False Facebook Job Ads Circulating Ov3r_Stealer to Steal Crypto and Credentials

Threat actors are using bogus Facebook job postings. It is a ploy to achieve the goal of installing a new Windows-based stealer virus. This virus is referred to as Ov3r_Stealer.

Trustwave SpiderLabs stated in a study provided by The Hacker News that "this malware is designed to steal credentials and crypto wallets and send those to a Telegram channel that the threat actor monitors."

Ov3r_Stealer is able to draft

  • IP address-based location.
  • Hardware information
  • Passwords Cookies
  • Credit card details 
  • Auto-fills
  • Browser Extensions
  • Crypto wallets
  • Microsoft Office Documents
  • A list of antivirus programs installed on the infected host.

The specific final purpose of the campaign remains uncertain. It's similar to how stolen information is sold to other threat actors. Another option is that Ov3r_Stealer may be modified over time. This allows it to function as a QakBot-like loader for other payloads, such as ransomware.

The assault starts with a weaponized PDF file. It purports to be a file stored on OneDrive. Later, it prompts viewers to click on an "Access Document" button that is already embedded in it.

The company added, "It identified the PDF file being shared on a fake Facebook account impersonating Amazon CEO Andy Jassy and via Facebook ads for digital advertising jobs."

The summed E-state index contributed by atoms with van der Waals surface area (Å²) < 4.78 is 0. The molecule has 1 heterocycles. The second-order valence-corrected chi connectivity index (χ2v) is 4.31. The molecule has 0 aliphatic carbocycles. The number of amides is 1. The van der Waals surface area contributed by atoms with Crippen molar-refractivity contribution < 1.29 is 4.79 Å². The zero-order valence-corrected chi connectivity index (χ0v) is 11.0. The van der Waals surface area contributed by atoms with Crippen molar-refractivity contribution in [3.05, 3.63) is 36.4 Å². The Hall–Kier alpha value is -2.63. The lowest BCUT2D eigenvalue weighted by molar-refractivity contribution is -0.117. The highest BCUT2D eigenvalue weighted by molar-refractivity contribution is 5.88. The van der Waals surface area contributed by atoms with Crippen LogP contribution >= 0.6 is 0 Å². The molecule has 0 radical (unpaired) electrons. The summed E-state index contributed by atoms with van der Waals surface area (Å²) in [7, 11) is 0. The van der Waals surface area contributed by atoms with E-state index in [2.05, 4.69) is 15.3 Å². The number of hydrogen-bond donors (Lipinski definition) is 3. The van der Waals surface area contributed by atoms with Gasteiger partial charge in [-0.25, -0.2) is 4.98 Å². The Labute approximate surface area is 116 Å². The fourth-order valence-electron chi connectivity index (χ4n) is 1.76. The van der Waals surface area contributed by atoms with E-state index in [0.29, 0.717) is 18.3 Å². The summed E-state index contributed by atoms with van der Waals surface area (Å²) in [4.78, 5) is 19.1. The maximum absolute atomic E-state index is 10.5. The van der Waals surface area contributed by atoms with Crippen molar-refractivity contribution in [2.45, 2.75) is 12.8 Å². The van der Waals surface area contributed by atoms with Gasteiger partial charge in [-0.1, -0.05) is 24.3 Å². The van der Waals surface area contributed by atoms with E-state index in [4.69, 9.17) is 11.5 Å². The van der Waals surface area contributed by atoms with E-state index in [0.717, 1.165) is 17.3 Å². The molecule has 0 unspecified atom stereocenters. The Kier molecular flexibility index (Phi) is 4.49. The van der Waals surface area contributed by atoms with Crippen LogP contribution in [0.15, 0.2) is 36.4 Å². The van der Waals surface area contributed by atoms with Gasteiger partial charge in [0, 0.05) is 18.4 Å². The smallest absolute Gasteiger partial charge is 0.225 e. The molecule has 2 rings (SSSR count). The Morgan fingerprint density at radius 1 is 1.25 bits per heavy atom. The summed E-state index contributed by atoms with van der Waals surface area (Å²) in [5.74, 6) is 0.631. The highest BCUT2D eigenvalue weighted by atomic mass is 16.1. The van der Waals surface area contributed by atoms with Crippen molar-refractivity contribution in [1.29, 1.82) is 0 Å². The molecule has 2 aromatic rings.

Users who click the button receive an internet shortcut (.URL) file. It poses as a DocuSign document placed on Discord's content delivery network (CDN). The shortcut file then functions as a conduit, delivering a control panel item (.CPL) file. As a result, it is performed via the Windows Control Panel process binary ("control.exe").

When the CPL file is executed, a PowerShell loader ("DATA1.txt") is retrieved from a GitHub repository, which is then used to activate Ov3r_Stealer.

Trend Micro recently revealed a nearly identical infection chain, which is cause for concern. The major goal is to utilize threat actors to drop another stealer, Phemedrone Stealer. The Microsoft Windows Defender SmartScreen bypass issue (CVE-2023-36025, CVSS score: 8.8) exploits this.

The similarity extends to the GitHub repository (nateeintanan2527). As a result, Ov3r_Stealer has code-level overlap with Phemedrone.

According to Trustwave, "This virus has just been identified, and it is possible that Phemedrone was repurposed and renamed Ov3r_Stealer. "The primary distinction between the two is that Phemedrone is written in C#."

Hudson Rock has appeared in the shape of the most favorable finds. Later, it was shown that threat actors advertise their access to law enforcement. Furthermore, it utilizes credentials gained from info stealer infections to request portals of large businesses, namely:

  • Binance
  • Google
  • Meta
  • TikTok 

Furthermore, they monitor the onset of a particular type of illness. They are well known as "CrackedCantil." It uses cracked software as an initial access vector. The major reason for doing so is to drop loaders like PrivateLoader and SmokeLoader. As a result, it functions as a delivery mechanism for

  • Information Stealers
  • Crypto Miners
  • Proxy Botnets
  • Ransomware


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